Drinking Living

Meet the innovators waging a war on wine waste

26th February 2018

Meet the inventive folk reducing waste in winemaking and turning wine waste in quaffable treasure.

The bar at the WastED London pop up on the rooftop at Selfridges. Photo: Andrew Meredith

It turns out we chuck away a lot of wine. Collectively, UK households pour down the drain 333 Olympic swimming pools’ worth of wine per year. On average, that’s two glasses of wine per week per household. And a lot of vinegar we could otherwise be making.

Tag on the implications of packaging, when only 50% of glass containers are recycled, and when bars, restaurants and pubs account for 200,000 tonnes of glass reaching landfill, you know we’ve got a problem.

Thankfully, certain clever folks around the world are coming up with innovative ways to help save more wine and cut down on packaging, from distilling mouth-swills, to forgoing bottles altogether. Here’s what they’ve been up to fight wine waste.

Glass? That’s a bit 16th Century

Le Grappin embrace wine in a bag.

You may have seen Andrew Nielsen and his Le Grappin wines doing the rounds at farmers’ markets across London. Andrew likes to do things differently and sells his wine in a bag. Why is this better? The seal means the wine keeps fresh weeks after opening and uses 80% fewer carbon emissions than glass bottles by virtue of its production. In a similar vein, St John ­– the much-loved restaurant – sell their own Languedoc white, red, and rose in an easily recyclable cardboard box.

‘Wasted’ wine roulette. Fancy a flutter?

The drinks list at Dan Barber’s WastED pop-up featured ‘wastED chances instant vermouth’ and was printed on paper made from agave pulp leftover from tequila production.

Dan Barber, the celebrated American chef who’s all about rethinking the future of what we eat and how we grow it, ran a pop up called wastED on Selfridge’s rooftop last year. It was an education on how we unconsciously neglect food and wine too. As a kind of lucky dip, diners would order a ‘wasted’ wine for a set price, for the server to come back with a bottle not deemed easily sellable in restaurants, shops, or bars. Whether it happened to be a vintage reserve claret, or a naff Sauvignon (which you were welcome to send back to the kitchen to be made into vermouth to be enjoyed in a cocktail), was down to fate. It makes you think: restaurant cellars often house hundreds of bins. But what happens to the wines never picked?

Cuvée on keg

Refilling a red at Borough Wines.

‘Wine on tap’ might sound like something devised for the desperate rather than the discerning. But merchants like Borough Wines are doing a lot to change that by helping bars and restaurants put quality wines on their draught lists. Good news for the punters, but also for the environment – each keg saves 16kg of glass production and disposal, while kegs can be used over and over again. It’s such a revolutionary way of doing things that Borough Wines have rolled out a similar system in their shops, whereby customers can fill and refill store-bought clip top bottles straight from the barrel.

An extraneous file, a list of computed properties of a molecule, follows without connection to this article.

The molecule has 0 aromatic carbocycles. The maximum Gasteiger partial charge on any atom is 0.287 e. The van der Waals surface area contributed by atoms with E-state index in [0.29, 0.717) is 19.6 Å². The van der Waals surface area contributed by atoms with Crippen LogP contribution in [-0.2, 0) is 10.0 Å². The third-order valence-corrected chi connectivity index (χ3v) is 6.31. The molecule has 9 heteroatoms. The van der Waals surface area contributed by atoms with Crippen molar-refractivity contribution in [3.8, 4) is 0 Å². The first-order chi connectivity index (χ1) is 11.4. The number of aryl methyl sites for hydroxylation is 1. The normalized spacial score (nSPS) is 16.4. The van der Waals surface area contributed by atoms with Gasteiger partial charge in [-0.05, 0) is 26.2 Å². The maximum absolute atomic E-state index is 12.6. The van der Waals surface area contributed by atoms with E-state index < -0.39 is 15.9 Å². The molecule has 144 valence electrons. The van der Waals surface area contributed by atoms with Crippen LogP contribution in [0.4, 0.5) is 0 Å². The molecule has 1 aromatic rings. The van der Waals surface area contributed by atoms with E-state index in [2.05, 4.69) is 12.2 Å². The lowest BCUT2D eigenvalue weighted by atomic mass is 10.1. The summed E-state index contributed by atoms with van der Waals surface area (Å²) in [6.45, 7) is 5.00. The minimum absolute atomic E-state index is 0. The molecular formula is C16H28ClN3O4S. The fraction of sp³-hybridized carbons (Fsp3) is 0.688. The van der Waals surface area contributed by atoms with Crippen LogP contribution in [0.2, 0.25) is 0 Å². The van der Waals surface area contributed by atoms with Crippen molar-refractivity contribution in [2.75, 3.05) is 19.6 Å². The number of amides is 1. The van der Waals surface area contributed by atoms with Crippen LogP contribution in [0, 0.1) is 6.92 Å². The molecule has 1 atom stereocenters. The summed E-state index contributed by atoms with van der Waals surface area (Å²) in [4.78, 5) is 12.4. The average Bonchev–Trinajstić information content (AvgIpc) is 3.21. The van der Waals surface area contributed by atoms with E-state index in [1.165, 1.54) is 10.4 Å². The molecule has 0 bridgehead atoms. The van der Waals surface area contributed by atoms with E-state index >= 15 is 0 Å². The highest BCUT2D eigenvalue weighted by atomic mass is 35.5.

Buckets of backwash

The aptly named Kissing a Stranger grappa made from wine spat out by guests at two-day wine tasting. Photo: Poor Tom’s Gin Distillery.

When is spitting not bad manners? Try a wine festival where judges eject wine into a bucket after they’ve tasted it. One year at Rootstock, a wine festival in Sydney, it was noted how much booze was being wasted in this way. The next year, organisers collected 500 litres of spat out wine, beer, and whisky. This was mixed, then distilled (during which, boiling kills any unwanted bacterium) to become grappa aptly named Kissing a Stranger. The results: A fruity-noted liquor with a wonderful mouthfeel, and an idea that looks set to become Rootstock tradition. Could other festivals and competitions follow suit?

Water into wine, wine into fuel

Due to an unpredictable market, surplus is a massive problem in the wine industry. It’s a spicy vanilla merlot one minute, then a tropical-noted chardonnay the next. Meanwhile, we continue to pump our planet for unrenewable energy. Though the two seem somewhat unrelated, a facility in California is taking both issues head-on ­­– Parallel Products is in the business of turning unsellable wine into fuel by way of distillation and fermentation. That means that, maybe, one day a forgotten Chablis will power your car.

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